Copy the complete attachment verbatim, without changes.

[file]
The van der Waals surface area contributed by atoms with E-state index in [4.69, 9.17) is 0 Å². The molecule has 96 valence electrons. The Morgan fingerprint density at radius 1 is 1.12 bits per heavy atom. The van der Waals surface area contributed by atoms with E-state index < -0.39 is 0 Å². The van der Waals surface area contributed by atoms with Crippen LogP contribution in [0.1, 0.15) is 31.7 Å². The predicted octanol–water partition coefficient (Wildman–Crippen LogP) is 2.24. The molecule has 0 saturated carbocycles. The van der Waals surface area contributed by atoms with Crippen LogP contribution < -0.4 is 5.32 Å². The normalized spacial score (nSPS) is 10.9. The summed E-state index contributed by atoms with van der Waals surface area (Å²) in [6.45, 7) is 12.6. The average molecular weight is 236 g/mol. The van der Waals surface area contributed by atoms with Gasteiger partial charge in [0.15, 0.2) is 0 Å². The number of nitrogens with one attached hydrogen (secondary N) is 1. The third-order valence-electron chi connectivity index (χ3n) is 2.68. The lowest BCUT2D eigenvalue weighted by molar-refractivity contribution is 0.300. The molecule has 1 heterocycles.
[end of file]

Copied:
The van der Waals surface area contributed by atoms with E-state index in [4.69, 9.17) is 0 Å². The molecule has 96 valence electrons. The Morgan fingerprint density at radius 1 is 1.12 bits per heavy atom. The van der Waals surface area contributed by atoms with E-state index < -0.39 is 0 Å². The van der Waals surface area contributed by atoms with Crippen LogP contribution in [0.1, 0.15) is 31.7 Å². The predicted octanol–water partition coefficient (Wildman–Crippen LogP) is 2.24. The molecule has 0 saturated carbocycles. The van der Waals surface area contributed by atoms with Crippen LogP contribution < -0.4 is 5.32 Å². The normalized spacial score (nSPS) is 10.9. The summed E-state index contributed by atoms with van der Waals surface area (Å²) in [6.45, 7) is 12.6. The average molecular weight is 236 g/mol. The van der Waals surface area contributed by atoms with Gasteiger partial charge in [0.15, 0.2) is 0 Å². The number of nitrogens with one attached hydrogen (secondary N) is 1. The third-order valence-electron chi connectivity index (χ3n) is 2.68. The lowest BCUT2D eigenvalue weighted by molar-refractivity contribution is 0.300. The molecule has 1 heterocycles.